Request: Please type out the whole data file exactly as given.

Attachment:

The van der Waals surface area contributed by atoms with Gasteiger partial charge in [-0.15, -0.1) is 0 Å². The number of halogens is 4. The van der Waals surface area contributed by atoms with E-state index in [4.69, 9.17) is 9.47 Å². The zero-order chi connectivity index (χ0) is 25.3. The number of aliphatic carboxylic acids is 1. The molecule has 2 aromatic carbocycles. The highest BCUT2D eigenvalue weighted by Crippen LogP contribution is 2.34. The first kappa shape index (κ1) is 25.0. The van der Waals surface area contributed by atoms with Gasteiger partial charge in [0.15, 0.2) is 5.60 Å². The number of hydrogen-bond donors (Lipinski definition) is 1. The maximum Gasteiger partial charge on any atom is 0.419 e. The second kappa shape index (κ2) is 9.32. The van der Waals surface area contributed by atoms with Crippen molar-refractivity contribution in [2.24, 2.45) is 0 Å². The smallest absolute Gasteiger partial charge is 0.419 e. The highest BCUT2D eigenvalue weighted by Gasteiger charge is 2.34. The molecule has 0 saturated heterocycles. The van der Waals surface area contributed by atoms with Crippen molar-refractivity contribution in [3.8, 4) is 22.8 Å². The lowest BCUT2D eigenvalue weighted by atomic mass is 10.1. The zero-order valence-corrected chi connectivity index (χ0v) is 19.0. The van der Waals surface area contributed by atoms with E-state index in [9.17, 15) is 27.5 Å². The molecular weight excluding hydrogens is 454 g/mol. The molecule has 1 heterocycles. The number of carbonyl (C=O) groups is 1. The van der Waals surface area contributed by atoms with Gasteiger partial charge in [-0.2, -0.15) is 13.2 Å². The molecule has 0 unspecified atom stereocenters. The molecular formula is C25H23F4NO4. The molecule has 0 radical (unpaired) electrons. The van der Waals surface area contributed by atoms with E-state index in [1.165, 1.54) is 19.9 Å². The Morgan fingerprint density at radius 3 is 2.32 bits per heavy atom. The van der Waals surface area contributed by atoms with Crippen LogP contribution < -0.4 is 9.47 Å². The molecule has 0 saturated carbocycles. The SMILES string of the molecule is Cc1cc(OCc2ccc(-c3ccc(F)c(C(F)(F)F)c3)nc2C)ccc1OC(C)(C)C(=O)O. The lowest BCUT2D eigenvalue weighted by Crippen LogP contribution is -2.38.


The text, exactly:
The van der Waals surface area contributed by atoms with Gasteiger partial charge in [-0.15, -0.1) is 0 Å². The number of halogens is 4. The van der Waals surface area contributed by atoms with E-state index in [4.69, 9.17) is 9.47 Å². The zero-order chi connectivity index (χ0) is 25.3. The number of aliphatic carboxylic acids is 1. The molecule has 2 aromatic carbocycles. The highest BCUT2D eigenvalue weighted by Crippen LogP contribution is 2.34. The first kappa shape index (κ1) is 25.0. The van der Waals surface area contributed by atoms with Gasteiger partial charge in [0.15, 0.2) is 5.60 Å². The number of hydrogen-bond donors (Lipinski definition) is 1. The maximum Gasteiger partial charge on any atom is 0.419 e. The second kappa shape index (κ2) is 9.32. The van der Waals surface area contributed by atoms with Crippen molar-refractivity contribution in [2.24, 2.45) is 0 Å². The smallest absolute Gasteiger partial charge is 0.419 e. The highest BCUT2D eigenvalue weighted by Gasteiger charge is 2.34. The molecule has 0 saturated heterocycles. The van der Waals surface area contributed by atoms with Crippen molar-refractivity contribution in [3.8, 4) is 22.8 Å². The lowest BCUT2D eigenvalue weighted by atomic mass is 10.1. The zero-order valence-corrected chi connectivity index (χ0v) is 19.0. The van der Waals surface area contributed by atoms with E-state index in [9.17, 15) is 27.5 Å². The molecular weight excluding hydrogens is 454 g/mol. The molecule has 1 heterocycles. The number of carbonyl (C=O) groups is 1. The van der Waals surface area contributed by atoms with Gasteiger partial charge in [-0.2, -0.15) is 13.2 Å². The molecule has 0 unspecified atom stereocenters. The molecular formula is C25H23F4NO4. The molecule has 0 radical (unpaired) electrons. The van der Waals surface area contributed by atoms with E-state index in [1.165, 1.54) is 19.9 Å². The Morgan fingerprint density at radius 3 is 2.32 bits per heavy atom. The van der Waals surface area contributed by atoms with Crippen LogP contribution < -0.4 is 9.47 Å². The molecule has 0 saturated carbocycles. The SMILES string of the molecule is Cc1cc(OCc2ccc(-c3ccc(F)c(C(F)(F)F)c3)nc2C)ccc1OC(C)(C)C(=O)O. The lowest BCUT2D eigenvalue weighted by Crippen LogP contribution is -2.38.